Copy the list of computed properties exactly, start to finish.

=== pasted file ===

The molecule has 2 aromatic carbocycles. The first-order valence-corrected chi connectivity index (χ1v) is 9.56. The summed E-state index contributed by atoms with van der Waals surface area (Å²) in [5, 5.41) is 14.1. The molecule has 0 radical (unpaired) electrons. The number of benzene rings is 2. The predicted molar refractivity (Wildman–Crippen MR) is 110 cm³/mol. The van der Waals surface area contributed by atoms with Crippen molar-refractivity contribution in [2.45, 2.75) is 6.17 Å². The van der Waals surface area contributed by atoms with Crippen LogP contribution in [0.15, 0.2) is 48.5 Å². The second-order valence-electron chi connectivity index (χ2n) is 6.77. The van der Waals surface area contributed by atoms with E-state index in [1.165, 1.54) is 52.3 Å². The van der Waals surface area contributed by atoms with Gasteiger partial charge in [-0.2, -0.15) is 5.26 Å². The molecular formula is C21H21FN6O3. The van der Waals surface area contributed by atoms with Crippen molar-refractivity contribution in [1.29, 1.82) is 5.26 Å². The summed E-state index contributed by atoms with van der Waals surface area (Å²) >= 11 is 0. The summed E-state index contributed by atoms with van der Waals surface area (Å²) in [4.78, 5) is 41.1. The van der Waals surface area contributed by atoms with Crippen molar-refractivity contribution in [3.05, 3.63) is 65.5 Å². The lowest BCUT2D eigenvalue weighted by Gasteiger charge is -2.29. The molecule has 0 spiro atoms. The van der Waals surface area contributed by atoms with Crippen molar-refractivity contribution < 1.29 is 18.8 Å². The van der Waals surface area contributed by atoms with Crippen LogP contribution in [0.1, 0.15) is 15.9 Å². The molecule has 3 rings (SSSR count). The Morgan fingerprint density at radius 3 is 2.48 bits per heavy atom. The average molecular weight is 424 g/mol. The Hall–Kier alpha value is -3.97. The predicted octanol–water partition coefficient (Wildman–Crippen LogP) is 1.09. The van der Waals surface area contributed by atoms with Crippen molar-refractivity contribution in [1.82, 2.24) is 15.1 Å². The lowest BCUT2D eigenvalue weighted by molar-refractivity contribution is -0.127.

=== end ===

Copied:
The molecule has 2 aromatic carbocycles. The first-order valence-corrected chi connectivity index (χ1v) is 9.56. The summed E-state index contributed by atoms with van der Waals surface area (Å²) in [5, 5.41) is 14.1. The molecule has 0 radical (unpaired) electrons. The number of benzene rings is 2. The predicted molar refractivity (Wildman–Crippen MR) is 110 cm³/mol. The van der Waals surface area contributed by atoms with Crippen molar-refractivity contribution in [2.45, 2.75) is 6.17 Å². The van der Waals surface area contributed by atoms with Crippen LogP contribution in [0.15, 0.2) is 48.5 Å². The second-order valence-electron chi connectivity index (χ2n) is 6.77. The van der Waals surface area contributed by atoms with E-state index in [1.165, 1.54) is 52.3 Å². The van der Waals surface area contributed by atoms with Gasteiger partial charge in [-0.2, -0.15) is 5.26 Å². The molecular formula is C21H21FN6O3. The van der Waals surface area contributed by atoms with Crippen molar-refractivity contribution in [1.29, 1.82) is 5.26 Å². The summed E-state index contributed by atoms with van der Waals surface area (Å²) >= 11 is 0. The summed E-state index contributed by atoms with van der Waals surface area (Å²) in [4.78, 5) is 41.1. The van der Waals surface area contributed by atoms with Crippen molar-refractivity contribution in [3.05, 3.63) is 65.5 Å². The lowest BCUT2D eigenvalue weighted by Gasteiger charge is -2.29. The molecule has 0 spiro atoms. The van der Waals surface area contributed by atoms with Crippen molar-refractivity contribution < 1.29 is 18.8 Å². The van der Waals surface area contributed by atoms with Crippen LogP contribution in [0.1, 0.15) is 15.9 Å². The molecule has 3 rings (SSSR count). The Morgan fingerprint density at radius 3 is 2.48 bits per heavy atom. The average molecular weight is 424 g/mol. The Hall–Kier alpha value is -3.97. The predicted octanol–water partition coefficient (Wildman–Crippen LogP) is 1.09. The van der Waals surface area contributed by atoms with Crippen molar-refractivity contribution in [1.82, 2.24) is 15.1 Å². The lowest BCUT2D eigenvalue weighted by molar-refractivity contribution is -0.127.